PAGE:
Merchandise is classifiable under the Harmonized Tariff Schedule of the United States (HTSUS) in accordance with the General Rules of Interpretation (GRIs). GRI 1 states in part that for legal purposes, classification shall be determined according to the terms of the headings and any relative section or chapter notes, and provided the headings or notes do not require otherwise, according to GRIs 2 through 6. GRI 2(a) states in part that incomplete or unfinished articles are to be classified as complete or finished if, as imported, they have the essential character of the complete or finished article. GRI 6 permits the comparison of same-level subheadings within the same heading, in part by application of Rules 1 through 5, applied by appropriate substitution of terms.

The Harmonized Commodity Description and Coding System Explanatory Notes (ENs) constitute the official interpretation of the Harmonized System at the international level. While not legally binding, the ENs provide a commentary on the scope of each heading of the Harmonized System and are thus useful in ascertaining the classification of merchandise under the HTSUS. Customs believes the ENs should always be consulted. See T.D. 89-80, 54 Fed. Reg. 35127, 35128 (Aug. 23, 1989).

The HTSUS headings under consideration are as follows:

Section XVI, note 1(m), HTSUS, provides, in pertinent part, as follows:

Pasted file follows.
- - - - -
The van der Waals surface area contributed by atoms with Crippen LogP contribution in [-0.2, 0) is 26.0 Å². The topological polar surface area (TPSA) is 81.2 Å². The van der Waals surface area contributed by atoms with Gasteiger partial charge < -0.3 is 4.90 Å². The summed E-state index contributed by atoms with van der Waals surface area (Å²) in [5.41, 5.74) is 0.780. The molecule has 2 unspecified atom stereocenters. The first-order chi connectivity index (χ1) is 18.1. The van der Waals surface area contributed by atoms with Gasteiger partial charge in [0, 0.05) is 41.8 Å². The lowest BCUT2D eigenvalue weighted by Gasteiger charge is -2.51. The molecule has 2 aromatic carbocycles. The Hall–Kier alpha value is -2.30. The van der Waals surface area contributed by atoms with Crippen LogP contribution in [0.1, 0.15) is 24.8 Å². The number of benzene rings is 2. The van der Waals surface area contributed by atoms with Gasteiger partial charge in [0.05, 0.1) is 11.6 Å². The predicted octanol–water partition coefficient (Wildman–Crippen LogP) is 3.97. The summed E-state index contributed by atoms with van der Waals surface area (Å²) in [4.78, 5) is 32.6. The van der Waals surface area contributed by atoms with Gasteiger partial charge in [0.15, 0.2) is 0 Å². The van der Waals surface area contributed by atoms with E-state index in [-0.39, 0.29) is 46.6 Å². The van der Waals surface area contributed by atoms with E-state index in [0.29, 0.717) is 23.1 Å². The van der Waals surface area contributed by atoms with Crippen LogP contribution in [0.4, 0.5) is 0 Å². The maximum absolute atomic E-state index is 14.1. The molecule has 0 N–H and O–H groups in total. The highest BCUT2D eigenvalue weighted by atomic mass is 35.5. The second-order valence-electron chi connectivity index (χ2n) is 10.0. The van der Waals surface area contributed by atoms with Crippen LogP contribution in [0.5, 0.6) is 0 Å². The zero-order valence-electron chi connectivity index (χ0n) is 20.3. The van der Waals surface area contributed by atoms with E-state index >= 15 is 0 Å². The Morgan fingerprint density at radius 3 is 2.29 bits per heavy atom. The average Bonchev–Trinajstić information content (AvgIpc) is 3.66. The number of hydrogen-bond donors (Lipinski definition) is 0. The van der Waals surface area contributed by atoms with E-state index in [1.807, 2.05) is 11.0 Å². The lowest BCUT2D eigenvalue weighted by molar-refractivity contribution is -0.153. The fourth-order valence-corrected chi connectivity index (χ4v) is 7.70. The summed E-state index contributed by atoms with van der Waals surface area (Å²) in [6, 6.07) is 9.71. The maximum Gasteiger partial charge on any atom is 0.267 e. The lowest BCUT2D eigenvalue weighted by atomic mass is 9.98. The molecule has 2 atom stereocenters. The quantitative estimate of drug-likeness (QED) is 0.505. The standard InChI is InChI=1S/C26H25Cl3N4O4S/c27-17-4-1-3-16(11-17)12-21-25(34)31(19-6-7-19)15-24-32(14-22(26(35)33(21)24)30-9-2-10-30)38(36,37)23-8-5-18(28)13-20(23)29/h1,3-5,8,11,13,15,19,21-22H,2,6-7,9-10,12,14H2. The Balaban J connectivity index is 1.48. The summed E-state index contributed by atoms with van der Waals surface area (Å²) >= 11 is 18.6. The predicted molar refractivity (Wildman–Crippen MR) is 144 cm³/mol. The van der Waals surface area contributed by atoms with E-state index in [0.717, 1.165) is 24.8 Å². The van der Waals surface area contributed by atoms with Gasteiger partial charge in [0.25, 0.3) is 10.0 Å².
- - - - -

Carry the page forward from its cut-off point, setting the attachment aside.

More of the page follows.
This section does not cover:

(m) Articles of chapter 90;

Electrical apparatus for line telephony or line telegraphy, including line telephone sets with cordless handsets and telecommunication apparatus for carrier-current line systems or for digital line systems; videophones; parts thereof:

8544 Insulated (including enameled or anodized) wire, cable (including coaxial cable) and other insulated electric conductors, whether or not fitted with connectors; optical fiber cables, made up of individually sheathed fibers, whether or not assembled with electric conductors or fitted with connectors:

Liquid crystal devices not constituting articles provided for more specifically in other headings; lasers, other than laser diodes; other optical appliances and instruments, not specified or included elsewhere in this chapter; parts and accessories thereof:

The ENs for 85.17 read, in pertinent part, as follows:


These systems are based on the modulation of a light beam by digital signals. . These systems are used for the transmission of all kinds of information (words, data, images, etc.)

These systems include all categories of multiplexers and related line equipment for metal or optical-fibre cables.

Customs has recently issued a ruling on the classification of optical fiber cable similar to the ones presently before us. HQ 963213, dated April 3, 2001, which we hereby incorporate by reference (see attachment), ruled that fiber optic cable with a sufficient protective coating or sheathing is classifiable under heading 8544, HTSUS. For the reasons set forth in that ruling, we find that the fiber optic cable presently before us would be classifiable under subheading 8544.70.00, HTSUS, if imported separately.